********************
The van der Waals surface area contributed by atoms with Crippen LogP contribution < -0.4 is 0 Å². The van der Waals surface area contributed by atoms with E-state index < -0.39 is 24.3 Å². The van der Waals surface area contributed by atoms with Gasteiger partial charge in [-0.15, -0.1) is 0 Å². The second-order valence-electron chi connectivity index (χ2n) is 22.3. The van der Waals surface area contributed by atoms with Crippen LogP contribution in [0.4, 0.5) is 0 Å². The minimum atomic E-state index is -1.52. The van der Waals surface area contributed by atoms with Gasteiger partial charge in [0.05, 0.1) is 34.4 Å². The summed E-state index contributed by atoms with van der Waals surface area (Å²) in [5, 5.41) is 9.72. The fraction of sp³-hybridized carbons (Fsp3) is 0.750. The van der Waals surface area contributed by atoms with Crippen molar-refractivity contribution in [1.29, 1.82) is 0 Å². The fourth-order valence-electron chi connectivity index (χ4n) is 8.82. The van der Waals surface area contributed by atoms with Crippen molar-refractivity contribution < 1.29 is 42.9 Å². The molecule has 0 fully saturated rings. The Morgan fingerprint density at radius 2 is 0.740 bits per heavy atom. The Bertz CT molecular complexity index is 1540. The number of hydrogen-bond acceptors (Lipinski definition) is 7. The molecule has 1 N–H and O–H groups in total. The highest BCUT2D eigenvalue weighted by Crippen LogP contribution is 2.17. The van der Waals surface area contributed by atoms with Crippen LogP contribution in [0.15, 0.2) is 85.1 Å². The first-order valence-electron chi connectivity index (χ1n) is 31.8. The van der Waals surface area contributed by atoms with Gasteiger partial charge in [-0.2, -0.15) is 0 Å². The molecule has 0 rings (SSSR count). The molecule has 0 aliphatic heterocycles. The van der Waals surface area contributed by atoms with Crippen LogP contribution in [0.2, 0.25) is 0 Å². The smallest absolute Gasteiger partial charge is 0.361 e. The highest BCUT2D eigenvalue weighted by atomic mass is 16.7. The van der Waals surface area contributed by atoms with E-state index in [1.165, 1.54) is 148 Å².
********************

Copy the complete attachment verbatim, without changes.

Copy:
The van der Waals surface area contributed by atoms with Crippen LogP contribution < -0.4 is 0 Å². The van der Waals surface area contributed by atoms with E-state index < -0.39 is 24.3 Å². The van der Waals surface area contributed by atoms with Gasteiger partial charge in [-0.15, -0.1) is 0 Å². The second-order valence-electron chi connectivity index (χ2n) is 22.3. The van der Waals surface area contributed by atoms with Crippen LogP contribution in [0.4, 0.5) is 0 Å². The minimum atomic E-state index is -1.52. The van der Waals surface area contributed by atoms with Gasteiger partial charge in [0.05, 0.1) is 34.4 Å². The summed E-state index contributed by atoms with van der Waals surface area (Å²) in [5, 5.41) is 9.72. The fraction of sp³-hybridized carbons (Fsp3) is 0.750. The van der Waals surface area contributed by atoms with Crippen molar-refractivity contribution in [1.29, 1.82) is 0 Å². The fourth-order valence-electron chi connectivity index (χ4n) is 8.82. The van der Waals surface area contributed by atoms with Crippen molar-refractivity contribution < 1.29 is 42.9 Å². The molecule has 0 fully saturated rings. The Morgan fingerprint density at radius 2 is 0.740 bits per heavy atom. The Bertz CT molecular complexity index is 1540. The number of hydrogen-bond acceptors (Lipinski definition) is 7. The molecule has 1 N–H and O–H groups in total. The highest BCUT2D eigenvalue weighted by Crippen LogP contribution is 2.17. The van der Waals surface area contributed by atoms with Crippen LogP contribution in [0.15, 0.2) is 85.1 Å². The first-order valence-electron chi connectivity index (χ1n) is 31.8. The van der Waals surface area contributed by atoms with Gasteiger partial charge in [-0.2, -0.15) is 0 Å². The molecule has 0 rings (SSSR count). The molecule has 0 aliphatic heterocycles. The van der Waals surface area contributed by atoms with Crippen LogP contribution in [0.2, 0.25) is 0 Å². The smallest absolute Gasteiger partial charge is 0.361 e. The highest BCUT2D eigenvalue weighted by atomic mass is 16.7. The van der Waals surface area contributed by atoms with E-state index in [1.165, 1.54) is 148 Å².